Demystifying Head of Household Status

January 29, 2014 : Lynn Ebel

Ed note: There have been a lot of questions recently asking about who qualifies as head of household. Determining HOH can be a tricky thing, so we asked Lynn Ebel from The Tax Institute to provide some guidance.

You know you are the heart of your household, but would the IRS consider you the head of household?  Which filing status you use determines the amount of your standard deduction and what tax rates are used to calculate your federal income tax. The head of household (HOH) filing status is more generous on both accounts than the Single filing status.

To file as HOH, there are certain rules you must meet:

1. You must be unmarried or “considered unmarried” on the last day of the tax year.

Marital status is always determined the last day of the year. Therefore if you were not married at all during the year or have a permanent court order of legal separation, divorce, or separate maintenance at midnight on December 31, you are unmarried and meet this requirement.

Individuals in a same sex marriage are considered married for federal tax purposes and these couples can no longer file an original federal return as Single or HOH unless they are considered unmarried. A married taxpayer needs to meet the “considered unmarried” rules to file HOH.

To be “considered unmarried” for tax purposes in order to file as HOH you must meet all of the following requirements:

  • You must file a separate return from your spouse.
  • You must have provided more than half the cost of maintaining your home for the tax year.
  • The home must have been the principal place of abode for you and your dependent son, daughter, or eligible foster child (that meets the qualifying child or qualifying relative tests to be claimed as your dependent) for more than half the tax year. But don’t worry, this will include a child who would be your dependent except that the exemption was released to the noncustodial parent.
  • Your spouse must not have lived in the home at any time during the last six months of the tax year. This does not include those situations in which the spouse is living away from the home temporarily (job assignment, military deployment, temporary incarceration).

2. You must have paid more than half of the cost of maintaining the household for the year.

In order to file as head of household, you must have paid more than half the cost of maintaining a household for the year. This could be different than the support tests you use to figure if you can claim a dependent. The costs included when making this determination:

  • Rent.
  • Mortgage interest.
  • Real estate taxes.
  • Insurance on the home.
  • Property taxes.
  • Repairs.
  • Utilities.
  • Food eaten in the home.

Do not include the costs of the following items:

  • Clothing.
  • Education.
  • Medical treatment or medical insurance premiums.
  • Vacations.
  • Life insurance.
  • Food consumed outside of the home (for example, in restaurants).
  • Mortgage principal.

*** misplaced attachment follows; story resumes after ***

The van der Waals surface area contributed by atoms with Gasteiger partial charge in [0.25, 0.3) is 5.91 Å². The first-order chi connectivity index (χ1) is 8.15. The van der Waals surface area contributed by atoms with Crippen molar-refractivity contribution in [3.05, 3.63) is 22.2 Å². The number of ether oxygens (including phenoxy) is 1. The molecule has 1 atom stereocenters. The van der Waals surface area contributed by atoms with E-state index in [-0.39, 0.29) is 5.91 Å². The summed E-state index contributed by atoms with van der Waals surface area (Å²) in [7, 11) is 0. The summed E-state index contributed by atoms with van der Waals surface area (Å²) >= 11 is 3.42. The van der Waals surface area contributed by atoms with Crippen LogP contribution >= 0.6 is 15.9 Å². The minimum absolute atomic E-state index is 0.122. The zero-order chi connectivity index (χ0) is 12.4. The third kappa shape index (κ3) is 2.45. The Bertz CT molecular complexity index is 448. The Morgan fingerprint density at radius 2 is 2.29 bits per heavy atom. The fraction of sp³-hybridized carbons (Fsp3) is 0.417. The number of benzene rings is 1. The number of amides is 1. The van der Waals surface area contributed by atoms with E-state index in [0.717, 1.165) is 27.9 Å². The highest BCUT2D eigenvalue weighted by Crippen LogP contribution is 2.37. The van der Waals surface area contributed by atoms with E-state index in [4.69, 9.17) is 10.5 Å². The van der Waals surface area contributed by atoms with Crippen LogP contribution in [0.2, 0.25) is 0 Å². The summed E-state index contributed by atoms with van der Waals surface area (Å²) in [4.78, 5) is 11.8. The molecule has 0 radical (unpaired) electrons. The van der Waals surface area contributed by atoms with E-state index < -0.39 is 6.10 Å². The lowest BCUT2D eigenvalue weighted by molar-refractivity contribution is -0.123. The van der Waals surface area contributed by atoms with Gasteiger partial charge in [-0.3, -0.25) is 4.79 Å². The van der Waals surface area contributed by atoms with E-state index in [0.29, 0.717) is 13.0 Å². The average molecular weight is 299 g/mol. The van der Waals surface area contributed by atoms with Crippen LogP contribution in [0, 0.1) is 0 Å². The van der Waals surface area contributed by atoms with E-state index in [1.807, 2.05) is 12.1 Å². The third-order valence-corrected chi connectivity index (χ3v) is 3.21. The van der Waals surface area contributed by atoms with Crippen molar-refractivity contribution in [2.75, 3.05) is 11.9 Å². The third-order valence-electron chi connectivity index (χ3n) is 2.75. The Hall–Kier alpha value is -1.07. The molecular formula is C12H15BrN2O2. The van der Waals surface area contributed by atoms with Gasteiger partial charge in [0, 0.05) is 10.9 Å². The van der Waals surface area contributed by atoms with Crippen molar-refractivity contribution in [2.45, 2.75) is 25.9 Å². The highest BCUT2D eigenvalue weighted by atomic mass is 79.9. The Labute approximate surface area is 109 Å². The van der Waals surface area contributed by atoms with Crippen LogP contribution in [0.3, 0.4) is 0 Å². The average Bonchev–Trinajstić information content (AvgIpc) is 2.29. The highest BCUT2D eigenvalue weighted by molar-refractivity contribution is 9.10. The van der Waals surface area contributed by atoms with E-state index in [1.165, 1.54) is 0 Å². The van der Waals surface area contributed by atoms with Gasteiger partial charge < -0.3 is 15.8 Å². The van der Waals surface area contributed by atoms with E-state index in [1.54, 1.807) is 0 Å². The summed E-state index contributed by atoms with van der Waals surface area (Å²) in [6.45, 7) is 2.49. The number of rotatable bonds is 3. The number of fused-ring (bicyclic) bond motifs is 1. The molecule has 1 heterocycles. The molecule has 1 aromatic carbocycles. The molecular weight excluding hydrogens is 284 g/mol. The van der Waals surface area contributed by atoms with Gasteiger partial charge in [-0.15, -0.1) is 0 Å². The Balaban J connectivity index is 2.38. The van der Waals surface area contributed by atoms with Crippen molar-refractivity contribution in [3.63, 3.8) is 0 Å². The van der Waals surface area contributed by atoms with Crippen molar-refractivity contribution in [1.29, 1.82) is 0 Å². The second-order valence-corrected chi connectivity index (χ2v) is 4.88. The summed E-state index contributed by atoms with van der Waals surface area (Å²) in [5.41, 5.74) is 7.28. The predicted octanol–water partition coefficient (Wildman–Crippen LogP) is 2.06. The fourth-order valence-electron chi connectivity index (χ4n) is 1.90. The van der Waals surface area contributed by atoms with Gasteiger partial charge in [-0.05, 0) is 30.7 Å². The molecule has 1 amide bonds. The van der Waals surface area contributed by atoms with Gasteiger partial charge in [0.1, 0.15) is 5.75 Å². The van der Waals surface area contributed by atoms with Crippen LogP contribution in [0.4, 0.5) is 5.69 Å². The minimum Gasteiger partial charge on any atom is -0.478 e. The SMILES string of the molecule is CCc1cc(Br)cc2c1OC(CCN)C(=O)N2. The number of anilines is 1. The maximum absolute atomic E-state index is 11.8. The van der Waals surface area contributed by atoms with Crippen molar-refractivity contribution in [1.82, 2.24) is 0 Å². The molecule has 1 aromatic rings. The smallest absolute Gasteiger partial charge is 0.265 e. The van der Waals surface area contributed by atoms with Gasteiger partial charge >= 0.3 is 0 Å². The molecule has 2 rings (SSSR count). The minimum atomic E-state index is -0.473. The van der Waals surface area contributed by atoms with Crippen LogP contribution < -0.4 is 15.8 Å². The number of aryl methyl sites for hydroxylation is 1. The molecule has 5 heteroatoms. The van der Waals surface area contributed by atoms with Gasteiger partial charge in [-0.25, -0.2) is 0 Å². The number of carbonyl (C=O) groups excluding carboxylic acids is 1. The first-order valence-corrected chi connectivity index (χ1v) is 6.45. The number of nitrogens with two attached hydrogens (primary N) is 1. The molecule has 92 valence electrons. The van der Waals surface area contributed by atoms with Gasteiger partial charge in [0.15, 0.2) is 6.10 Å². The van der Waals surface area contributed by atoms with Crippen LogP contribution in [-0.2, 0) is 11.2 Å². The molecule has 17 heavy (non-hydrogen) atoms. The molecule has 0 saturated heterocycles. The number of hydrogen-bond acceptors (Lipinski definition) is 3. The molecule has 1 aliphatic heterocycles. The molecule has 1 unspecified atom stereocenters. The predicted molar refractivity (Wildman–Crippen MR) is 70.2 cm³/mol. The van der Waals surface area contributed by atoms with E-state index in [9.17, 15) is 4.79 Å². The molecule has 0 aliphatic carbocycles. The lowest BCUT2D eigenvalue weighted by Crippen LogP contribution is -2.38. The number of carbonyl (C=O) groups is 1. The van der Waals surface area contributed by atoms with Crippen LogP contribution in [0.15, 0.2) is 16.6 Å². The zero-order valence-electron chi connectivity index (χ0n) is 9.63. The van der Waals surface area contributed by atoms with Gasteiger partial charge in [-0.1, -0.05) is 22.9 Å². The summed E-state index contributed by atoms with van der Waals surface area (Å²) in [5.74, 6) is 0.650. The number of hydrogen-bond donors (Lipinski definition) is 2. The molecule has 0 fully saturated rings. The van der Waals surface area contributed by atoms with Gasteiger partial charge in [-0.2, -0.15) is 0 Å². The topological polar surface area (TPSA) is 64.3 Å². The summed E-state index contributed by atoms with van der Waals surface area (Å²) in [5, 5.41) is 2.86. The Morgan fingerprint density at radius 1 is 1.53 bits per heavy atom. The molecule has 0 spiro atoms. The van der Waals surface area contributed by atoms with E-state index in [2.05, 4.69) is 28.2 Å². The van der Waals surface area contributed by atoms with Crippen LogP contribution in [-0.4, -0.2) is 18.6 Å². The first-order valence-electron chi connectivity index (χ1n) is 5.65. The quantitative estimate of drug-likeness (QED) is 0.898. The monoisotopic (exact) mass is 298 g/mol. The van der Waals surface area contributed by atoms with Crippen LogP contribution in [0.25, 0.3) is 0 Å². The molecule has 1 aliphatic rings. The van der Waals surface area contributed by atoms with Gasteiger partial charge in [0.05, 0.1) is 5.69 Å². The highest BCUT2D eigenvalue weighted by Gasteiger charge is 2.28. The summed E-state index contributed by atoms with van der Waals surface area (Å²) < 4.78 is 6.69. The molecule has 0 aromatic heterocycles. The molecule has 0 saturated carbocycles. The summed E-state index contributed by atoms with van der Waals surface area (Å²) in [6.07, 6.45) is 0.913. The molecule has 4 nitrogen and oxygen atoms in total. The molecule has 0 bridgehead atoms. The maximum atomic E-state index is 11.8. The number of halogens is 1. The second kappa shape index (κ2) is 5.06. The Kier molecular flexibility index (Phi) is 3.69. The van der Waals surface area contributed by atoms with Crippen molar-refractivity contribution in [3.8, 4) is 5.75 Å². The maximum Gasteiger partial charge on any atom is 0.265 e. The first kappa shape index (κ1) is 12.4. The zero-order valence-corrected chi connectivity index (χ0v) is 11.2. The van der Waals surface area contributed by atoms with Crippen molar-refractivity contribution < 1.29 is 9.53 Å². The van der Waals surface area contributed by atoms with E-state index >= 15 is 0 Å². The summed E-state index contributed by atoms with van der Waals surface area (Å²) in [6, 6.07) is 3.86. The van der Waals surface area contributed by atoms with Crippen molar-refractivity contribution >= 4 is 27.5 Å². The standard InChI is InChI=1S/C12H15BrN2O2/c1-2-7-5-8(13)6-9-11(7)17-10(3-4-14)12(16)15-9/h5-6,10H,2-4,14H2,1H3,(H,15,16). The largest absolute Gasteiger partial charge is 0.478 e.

• Transportation.
  • Rental value of a home owned by the taxpayer.
  • Services provided by the taxpayer or other members of the household.

If the total amount paid by the taxpayer is more than the amount others paid, including amounts paid from government assistance programs or child support, then the taxpayer meets the requirement of paying more than half the cost of maintaining the household for the year

One question that gets asked often is “Can there be more than one HOH at an address?” And the answer is “Possibly.” There can only be one HOH per household since this requirement is that you paid 51% of the total household expenses. But there could potentially be more than one household per home. If there is more than one household and each taxpayer paid more than 50% of their respective households, it is possible to have more than one taxpayer meet the HOH filing status even if they live at the same place.

Consider a taxpayer who moves in with a friend and each have children. The taxpayer and friend have their own bedrooms and bathrooms, don’t share groceries, don’t take vacations together, and each pays rent and utilities. Here, it also seems that there are two separate households, and both the taxpayer and friend can file using the HOH filing status if each otherwise qualifies. But each would need to prove all the HOH requirements are met.

3. You must have maintained a household for either of the following:

A qualifying child or qualifying relative who lived with you for more than half the year and you can claim as a dependent. These relationships include:Your child, stepchild, adopted child, eligible foster child, or a descendant of any of these:

  • Your brother, sister, half-brother, half-sister, or a son or daughter of any of these,
  • Your step-father or step-mother, stepbrother, stepsister,
  • A brother or sister of your father or mother
  • Your grandparent (but not a foster parent)
  • Your son-in-law, daughter-in-law, father-in-law, mother-in-law, or sister-in-law.

Or your mother or father for the entire year and who you may claim as a dependent, regardless of whether they live in your same home.

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Lynn Ebel

Lynn Ebel

The Tax Institute, H&R Block

Lynn Ebel, JD, LLM, is manager of The Tax Institute's research department. Lynn specializes in real estate tax issues, including property transfers, passive activity losses, and bankruptcy issues.